It’s pleasantly warm in here. They heat these trains. It’s like a public service that they provide along with the cheap transportation.  I appreciate it. It’s fuckin’ cold outside. Waiting for the train, I stood on the platform with my back to the wind, facing down the stream of traffic. I watched a bicycle pass a car on the right, in the middle of an intersection, over the slick, metal MAX tracks. His flickering red tail-light was still visible two blocks away. That seems pretty safe.

The doors open at each stop and the fluid that moistens my eyeballs freezes in the icy blast of outside air. I have to blink a few times to thaw them out.

All day today people were talking about snow. It was forecast for last night, but it didn’t come. The meteorologists called it for this evening, between four and five. It didn’t come then either. I heard someone say that they were predicting snow by ten o’clock tonight. It’s 9:54 now, and let me tell you… it’s not snowing, but it’s cold.

(image via)


The Week is Over


Here are some things that happened.

If you need anything else, I will be at the bar drinking myself into a coma.


Matt Damon and Ben Affleck Swap Wives. Or something.

According to MSN, Beantown boy wonders Matt Damon and Ben Affleck (along with Ben’s younger brother Casey — a.k.a., Affleck 2.0) are currently collaborating on a new movie called The Trade, based on — of all things — the Yankees.

Well, okay, not the Yankees, per se, but rather former Yankees’ pitchers Mike Kekich and Fritz Peterson. And what’s so movie-worthy about Kekich and Peterson — two southpaws who enjoyed but a single All-Star game selection between them? Only the fact that, one day in the early 1970s, they decided to swap wives.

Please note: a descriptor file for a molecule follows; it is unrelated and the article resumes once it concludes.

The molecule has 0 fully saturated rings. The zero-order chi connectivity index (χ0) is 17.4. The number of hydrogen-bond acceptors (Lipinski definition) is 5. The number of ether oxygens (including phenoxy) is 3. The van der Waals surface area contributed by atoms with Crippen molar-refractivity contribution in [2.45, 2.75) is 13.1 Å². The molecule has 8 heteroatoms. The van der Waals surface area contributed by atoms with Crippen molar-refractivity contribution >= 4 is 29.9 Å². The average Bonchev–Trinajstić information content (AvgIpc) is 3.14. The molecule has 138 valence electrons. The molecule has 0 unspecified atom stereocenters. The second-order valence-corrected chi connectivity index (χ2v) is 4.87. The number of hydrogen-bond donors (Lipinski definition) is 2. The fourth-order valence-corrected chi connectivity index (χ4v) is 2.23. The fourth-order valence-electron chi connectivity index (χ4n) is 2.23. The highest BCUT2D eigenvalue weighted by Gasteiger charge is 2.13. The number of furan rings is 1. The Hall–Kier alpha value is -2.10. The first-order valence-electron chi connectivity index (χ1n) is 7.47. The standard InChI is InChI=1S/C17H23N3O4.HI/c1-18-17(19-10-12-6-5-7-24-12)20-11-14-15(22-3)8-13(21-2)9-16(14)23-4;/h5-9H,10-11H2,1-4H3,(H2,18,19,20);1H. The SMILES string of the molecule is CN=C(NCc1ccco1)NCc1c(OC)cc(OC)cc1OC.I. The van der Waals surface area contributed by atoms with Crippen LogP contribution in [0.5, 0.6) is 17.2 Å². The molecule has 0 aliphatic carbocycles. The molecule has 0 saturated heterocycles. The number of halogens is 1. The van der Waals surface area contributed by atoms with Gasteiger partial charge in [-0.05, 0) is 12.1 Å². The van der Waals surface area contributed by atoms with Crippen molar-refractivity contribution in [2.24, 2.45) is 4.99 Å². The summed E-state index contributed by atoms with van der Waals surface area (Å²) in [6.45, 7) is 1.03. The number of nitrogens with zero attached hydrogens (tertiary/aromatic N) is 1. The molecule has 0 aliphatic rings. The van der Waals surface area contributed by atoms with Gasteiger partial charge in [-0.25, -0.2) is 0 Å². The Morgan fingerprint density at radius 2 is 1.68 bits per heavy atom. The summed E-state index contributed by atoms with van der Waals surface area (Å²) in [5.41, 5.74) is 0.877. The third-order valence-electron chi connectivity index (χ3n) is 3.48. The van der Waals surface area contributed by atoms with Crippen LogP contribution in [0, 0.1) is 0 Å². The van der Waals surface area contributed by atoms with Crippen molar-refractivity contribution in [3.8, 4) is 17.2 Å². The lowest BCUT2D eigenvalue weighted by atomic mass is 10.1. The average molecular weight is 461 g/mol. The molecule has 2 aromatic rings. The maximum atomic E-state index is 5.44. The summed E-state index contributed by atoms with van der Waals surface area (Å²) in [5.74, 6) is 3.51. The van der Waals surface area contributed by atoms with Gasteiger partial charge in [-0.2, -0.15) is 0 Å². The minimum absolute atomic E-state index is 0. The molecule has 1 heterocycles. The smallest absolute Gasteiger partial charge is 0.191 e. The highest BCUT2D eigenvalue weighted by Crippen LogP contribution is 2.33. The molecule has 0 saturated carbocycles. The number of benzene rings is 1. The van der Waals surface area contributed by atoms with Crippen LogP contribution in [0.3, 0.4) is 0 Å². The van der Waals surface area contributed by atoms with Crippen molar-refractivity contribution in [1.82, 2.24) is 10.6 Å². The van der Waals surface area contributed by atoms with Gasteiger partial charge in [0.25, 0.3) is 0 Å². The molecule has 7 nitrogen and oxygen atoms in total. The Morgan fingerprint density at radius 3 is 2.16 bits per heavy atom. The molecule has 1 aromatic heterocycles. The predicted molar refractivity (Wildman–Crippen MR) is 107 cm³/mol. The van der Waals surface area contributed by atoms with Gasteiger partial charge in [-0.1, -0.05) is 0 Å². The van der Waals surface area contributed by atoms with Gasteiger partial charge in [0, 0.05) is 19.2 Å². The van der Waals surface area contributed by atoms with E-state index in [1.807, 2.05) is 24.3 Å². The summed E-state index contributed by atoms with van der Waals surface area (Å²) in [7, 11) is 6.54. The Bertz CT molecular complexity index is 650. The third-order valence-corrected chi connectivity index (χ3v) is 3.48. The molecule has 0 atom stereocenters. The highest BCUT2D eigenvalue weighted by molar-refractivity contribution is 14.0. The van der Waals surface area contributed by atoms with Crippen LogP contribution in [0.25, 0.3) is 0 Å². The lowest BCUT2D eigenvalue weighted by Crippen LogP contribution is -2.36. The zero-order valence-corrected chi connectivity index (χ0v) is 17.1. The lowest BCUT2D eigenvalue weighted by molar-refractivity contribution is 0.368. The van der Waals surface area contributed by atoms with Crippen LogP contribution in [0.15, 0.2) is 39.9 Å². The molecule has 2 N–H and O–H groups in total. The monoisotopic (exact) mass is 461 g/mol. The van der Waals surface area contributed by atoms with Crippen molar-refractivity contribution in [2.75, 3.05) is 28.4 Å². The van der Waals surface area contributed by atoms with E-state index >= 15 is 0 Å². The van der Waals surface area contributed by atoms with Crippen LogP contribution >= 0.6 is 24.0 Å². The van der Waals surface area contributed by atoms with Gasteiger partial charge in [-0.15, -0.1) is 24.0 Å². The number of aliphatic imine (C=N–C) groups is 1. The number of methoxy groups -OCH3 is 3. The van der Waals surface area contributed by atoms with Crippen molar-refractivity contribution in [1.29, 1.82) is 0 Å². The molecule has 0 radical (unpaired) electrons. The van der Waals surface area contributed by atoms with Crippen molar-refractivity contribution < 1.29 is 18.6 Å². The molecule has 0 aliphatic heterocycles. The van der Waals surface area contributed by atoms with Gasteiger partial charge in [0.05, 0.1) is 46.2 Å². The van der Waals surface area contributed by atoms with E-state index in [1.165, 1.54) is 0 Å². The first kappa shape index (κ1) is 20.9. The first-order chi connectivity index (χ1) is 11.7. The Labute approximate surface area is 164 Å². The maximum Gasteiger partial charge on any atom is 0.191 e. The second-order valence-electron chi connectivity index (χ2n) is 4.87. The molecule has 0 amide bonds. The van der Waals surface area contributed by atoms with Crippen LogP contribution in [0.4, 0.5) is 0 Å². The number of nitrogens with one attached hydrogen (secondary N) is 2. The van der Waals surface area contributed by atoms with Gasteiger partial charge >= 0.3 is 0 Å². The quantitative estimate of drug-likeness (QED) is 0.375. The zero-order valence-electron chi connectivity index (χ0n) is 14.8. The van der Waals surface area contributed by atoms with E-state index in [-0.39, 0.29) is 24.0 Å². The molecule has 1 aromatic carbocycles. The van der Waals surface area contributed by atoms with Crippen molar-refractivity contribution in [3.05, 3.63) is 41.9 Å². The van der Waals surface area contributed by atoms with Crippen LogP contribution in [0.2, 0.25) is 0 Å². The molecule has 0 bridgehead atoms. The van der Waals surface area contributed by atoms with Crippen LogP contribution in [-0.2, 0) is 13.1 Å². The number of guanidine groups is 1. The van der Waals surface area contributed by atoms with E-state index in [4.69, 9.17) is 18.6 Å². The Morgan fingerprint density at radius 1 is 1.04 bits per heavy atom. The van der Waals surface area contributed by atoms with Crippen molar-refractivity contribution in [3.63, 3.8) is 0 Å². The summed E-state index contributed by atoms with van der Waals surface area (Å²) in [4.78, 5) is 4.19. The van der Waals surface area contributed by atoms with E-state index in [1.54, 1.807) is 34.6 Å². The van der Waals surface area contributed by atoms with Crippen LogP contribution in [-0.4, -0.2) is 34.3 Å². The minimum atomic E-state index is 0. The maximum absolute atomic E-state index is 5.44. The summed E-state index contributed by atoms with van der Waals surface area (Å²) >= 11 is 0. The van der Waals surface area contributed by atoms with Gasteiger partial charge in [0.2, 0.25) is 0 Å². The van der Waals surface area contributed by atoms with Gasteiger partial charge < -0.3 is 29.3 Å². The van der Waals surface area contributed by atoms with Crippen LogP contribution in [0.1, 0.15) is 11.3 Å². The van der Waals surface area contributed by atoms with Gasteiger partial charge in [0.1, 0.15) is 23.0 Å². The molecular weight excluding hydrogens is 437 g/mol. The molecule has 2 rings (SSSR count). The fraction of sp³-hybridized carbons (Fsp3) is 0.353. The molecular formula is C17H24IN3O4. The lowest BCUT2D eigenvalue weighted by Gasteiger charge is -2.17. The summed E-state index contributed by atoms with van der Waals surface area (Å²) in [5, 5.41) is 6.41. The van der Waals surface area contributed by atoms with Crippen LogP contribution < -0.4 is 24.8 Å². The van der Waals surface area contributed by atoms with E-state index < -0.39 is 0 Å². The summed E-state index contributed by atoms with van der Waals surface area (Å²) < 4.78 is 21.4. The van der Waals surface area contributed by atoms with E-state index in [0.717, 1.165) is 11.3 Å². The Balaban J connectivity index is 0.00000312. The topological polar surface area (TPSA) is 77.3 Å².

Like this, but, you know, fo’ realz.


According to the story (and not surprisingly),

Kekich is panic-stricken. He has moved away and has a new identity. He is freaked out that those working on the movie found out where he is. He isn’t too keen on having the scandal dredged up again after all this time.

Peterson, on the other hand — though not cited in the article — probably isn’t as worried about his family finding out about his sordid past. Why? Well, as it turns out, he and Kekich’s former wife, Susanne, are still married. No word on whether they’re still swinging, but as the Black-Eyed Peas might say, I’ve got a feeling…

(Top image via Best Movies Ever. Or Film Drunk. Whatever. The point is, somebody stole it from somebody and I stole it from them.)


Happy Birthday to George Harrison, the Dreamiest Beatle

He is, of course, dead, but he would’ve been 68 today.


Indiana Gov. Mitch Daniels was Probably Mellower when He Sold Drugs

Now this? This is something I did not know (h/t Atrios):

Perhaps the most pivotal day of Daniels’ four years at Princeton was May 14, 1970 — the day of the drug arrest that Daniels thought would sully his political future. Officers found enough marijuana in his room to fill two size 12 shoe boxes, reports of the incident say. He and the other inhabitants of the room were also charged with possession of LSD and prescription drugs without a prescription. Daniels and his two roommates in 111 Cuyler Hall, Marc Stuart ’71 and Richard Stockton ’71, were arrested and, after plea bargaining, Daniels eventually escaped with a $350 fine for “maintaining a common nuisance.”

Two size 12 shoe boxes stuffed with reefer is a lot of fucking reefer. At least a half pound, maybe more. Under current Indiana drug laws, if Daniels were found to be in possession of that much reefer he would be charged with a Class D felony and face a prison sentence of anywhere from six months to three years. And this is being rather generous for a couple of reasons! For one, it discounts all of the acid and pills he and his bros were dropping all the time during their tenure at Princeton. For another, I’m assuming that being caught with the drugs on a college campus would not constitute being within 1000 feet of a school, which would otherwise push it up to a Class C felony (jail time: four to eight years). Though I very well could be wrong!